Religious meaning-making occurs in and through metaphors. Religion depends on them, as it can never articulate its ultimate object, namely the transcendental, literally. The SFB 1475 “Metaphors of Religion: Religious Meaning-Making in Language Use” aims to understand this process with greater theoretical precision and grasp it methodically, in order to empirically and comparatively research the semantic formation of religion. This is how the researchers hope to better understand the formation of religion as a socio-cultural phenomenon and to record central developments within specific religious traditions more precisely.
While extensive research already exists on individual metaphors in religious texts, the SFB’s innovative focus is on metaphoricity as a central principle underlying religious meaning-making. In addition, the multidisciplinary character of the SFB enables comparative studies on a unique scale. The subprojects deal with Christianity, Islam, Judaism, Zoroastrianism, Jainism, Buddhism and Daoism with sources from Europe, the Near and Middle East as well as South, Central and East Asia. The time period ranges from 3000 BC to the present day. The subprojects are grouped into three sections based on the fundamental linguistic domains, namely the physical, the psychological and the social domain.
The SFB is integrated via a methodological toolkit, most notably through a metaphor annotation tool used in all subprojects, which complements hermeneutic interpretation and computer-assisted analysis. “In the first funding phase, the SFB will be focusing on texts,” explains Professor Volkhard Krech, spokesperson of the SFB. “In addition, a research group will be exploring the relationship between metaphors and material objects and developing methodological approaches.”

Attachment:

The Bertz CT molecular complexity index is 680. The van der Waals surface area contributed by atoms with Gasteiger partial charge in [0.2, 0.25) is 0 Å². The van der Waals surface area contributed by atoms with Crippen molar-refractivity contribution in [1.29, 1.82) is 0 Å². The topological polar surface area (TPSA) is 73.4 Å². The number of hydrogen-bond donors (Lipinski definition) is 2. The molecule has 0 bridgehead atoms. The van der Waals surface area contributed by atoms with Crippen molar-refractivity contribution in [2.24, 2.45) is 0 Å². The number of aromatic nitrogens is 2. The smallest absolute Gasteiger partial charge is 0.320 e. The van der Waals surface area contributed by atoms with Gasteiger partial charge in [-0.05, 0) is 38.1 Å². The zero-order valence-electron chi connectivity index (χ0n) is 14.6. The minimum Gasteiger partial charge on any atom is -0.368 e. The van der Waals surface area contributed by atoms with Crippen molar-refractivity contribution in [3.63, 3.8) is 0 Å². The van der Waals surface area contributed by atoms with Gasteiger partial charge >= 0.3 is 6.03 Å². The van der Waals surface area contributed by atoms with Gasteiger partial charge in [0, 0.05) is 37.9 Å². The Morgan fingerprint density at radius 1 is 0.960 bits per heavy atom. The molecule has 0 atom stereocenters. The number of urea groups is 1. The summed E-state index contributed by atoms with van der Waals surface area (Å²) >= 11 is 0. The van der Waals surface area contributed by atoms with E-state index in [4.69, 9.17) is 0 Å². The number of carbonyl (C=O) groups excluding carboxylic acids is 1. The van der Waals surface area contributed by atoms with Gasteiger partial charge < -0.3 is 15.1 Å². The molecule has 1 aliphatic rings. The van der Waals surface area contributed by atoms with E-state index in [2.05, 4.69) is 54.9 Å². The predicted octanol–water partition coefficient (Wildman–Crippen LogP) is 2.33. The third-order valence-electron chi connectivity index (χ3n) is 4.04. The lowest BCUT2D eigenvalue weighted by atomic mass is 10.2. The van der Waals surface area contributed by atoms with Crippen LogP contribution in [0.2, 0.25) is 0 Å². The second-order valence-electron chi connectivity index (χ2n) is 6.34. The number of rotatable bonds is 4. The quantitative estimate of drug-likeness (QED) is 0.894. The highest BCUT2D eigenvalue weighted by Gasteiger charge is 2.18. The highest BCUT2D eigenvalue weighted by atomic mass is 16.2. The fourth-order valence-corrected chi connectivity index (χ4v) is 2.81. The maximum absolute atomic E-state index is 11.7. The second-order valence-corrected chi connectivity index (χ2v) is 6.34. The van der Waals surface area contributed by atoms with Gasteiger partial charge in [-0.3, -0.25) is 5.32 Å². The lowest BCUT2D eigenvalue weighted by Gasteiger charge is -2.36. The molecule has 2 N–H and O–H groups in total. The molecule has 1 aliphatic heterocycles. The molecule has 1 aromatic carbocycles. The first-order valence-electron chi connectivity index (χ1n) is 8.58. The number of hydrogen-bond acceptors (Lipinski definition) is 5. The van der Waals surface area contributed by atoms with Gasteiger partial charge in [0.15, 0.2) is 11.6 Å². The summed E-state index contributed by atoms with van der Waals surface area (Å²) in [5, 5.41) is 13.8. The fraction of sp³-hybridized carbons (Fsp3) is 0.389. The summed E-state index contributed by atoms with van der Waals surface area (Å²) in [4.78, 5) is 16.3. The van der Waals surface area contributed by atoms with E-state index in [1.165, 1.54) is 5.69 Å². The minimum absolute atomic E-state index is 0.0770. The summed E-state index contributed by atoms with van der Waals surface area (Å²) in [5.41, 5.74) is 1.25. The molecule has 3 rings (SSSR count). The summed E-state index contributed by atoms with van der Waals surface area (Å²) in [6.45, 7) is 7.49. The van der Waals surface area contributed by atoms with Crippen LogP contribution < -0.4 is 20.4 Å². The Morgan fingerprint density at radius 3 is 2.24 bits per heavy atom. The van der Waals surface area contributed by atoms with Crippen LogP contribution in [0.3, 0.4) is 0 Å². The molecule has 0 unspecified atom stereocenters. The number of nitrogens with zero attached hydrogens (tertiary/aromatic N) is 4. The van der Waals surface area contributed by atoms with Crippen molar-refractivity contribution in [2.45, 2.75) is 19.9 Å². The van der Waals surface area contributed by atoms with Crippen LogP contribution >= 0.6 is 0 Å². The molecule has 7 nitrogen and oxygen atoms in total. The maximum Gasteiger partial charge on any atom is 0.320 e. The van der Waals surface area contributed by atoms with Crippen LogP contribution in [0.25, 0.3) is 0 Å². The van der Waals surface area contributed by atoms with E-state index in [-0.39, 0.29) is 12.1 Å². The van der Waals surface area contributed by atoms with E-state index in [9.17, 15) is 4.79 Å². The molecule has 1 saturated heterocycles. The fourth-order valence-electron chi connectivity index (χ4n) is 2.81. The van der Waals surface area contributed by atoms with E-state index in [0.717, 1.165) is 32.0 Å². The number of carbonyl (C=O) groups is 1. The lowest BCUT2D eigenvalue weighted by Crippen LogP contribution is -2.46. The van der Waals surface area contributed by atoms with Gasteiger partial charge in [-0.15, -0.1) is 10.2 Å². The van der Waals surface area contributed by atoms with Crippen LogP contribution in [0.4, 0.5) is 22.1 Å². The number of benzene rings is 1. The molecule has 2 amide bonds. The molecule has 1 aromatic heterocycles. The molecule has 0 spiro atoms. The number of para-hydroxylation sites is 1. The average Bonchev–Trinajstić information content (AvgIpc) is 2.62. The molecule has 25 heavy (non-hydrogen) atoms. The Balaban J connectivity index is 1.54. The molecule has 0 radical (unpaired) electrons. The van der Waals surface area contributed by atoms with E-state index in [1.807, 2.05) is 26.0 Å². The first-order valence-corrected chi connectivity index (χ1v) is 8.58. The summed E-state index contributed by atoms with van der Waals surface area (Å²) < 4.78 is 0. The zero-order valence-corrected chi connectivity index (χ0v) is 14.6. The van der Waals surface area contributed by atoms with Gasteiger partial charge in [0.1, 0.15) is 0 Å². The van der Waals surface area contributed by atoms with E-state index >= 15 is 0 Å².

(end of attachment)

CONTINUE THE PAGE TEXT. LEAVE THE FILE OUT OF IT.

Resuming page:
Plasmas for species conversion
Systems for species conversion are an important building block in the use and storage of locally generated regenerative energies. The Collaborative Research Centre (SFB) 1316 (SFB 1316) “Transient atmospheric pressure plasmas – from plasma to liquids to solids” is focusing on combining atmospheric pressure plasmas with catalysis to develop the most flexible solutions possible for this species conversion. “They should be scalable, controllable and robust against external influences, such as impurities in the source materials,” explains Professor Achim von Keudell, spokesperson of the SFB.
The first funding period of SFB 1316 focused on exploring transient phenomena in atmospheric pressure plasmas as well as interfacial processes at the surface of catalysts. The emphasis was on three systems: the plasma-catalytic conversion of gases, the combination of plasmas with electrolysis at the interface between liquid and solid, and plasma-assisted biocatalysis, in which enzymes produce new molecules in a highly selective process. The researchers have made great progress in this field: they can now precisely control how reactive particles form in plasmas. They have also gained a deeper understanding of the atomic and molecular surface processes.
In the second funding period, the aim is to combine these findings in order to optimally exploit the interplay of a plasma with its reactive particles and a catalytically effective surface. There are many more questions left to explore, since in traditional catalysis, for example, stable molecules are essentially reaction partners, whereas in plasma catalysis, reactive particles or highly excited species can accelerate or suppress a certain reaction path. The first prototype systems for plasma catalysis, plasma electrolysis and plasma biocatalysis are to be developed on this basis.
30 November 2021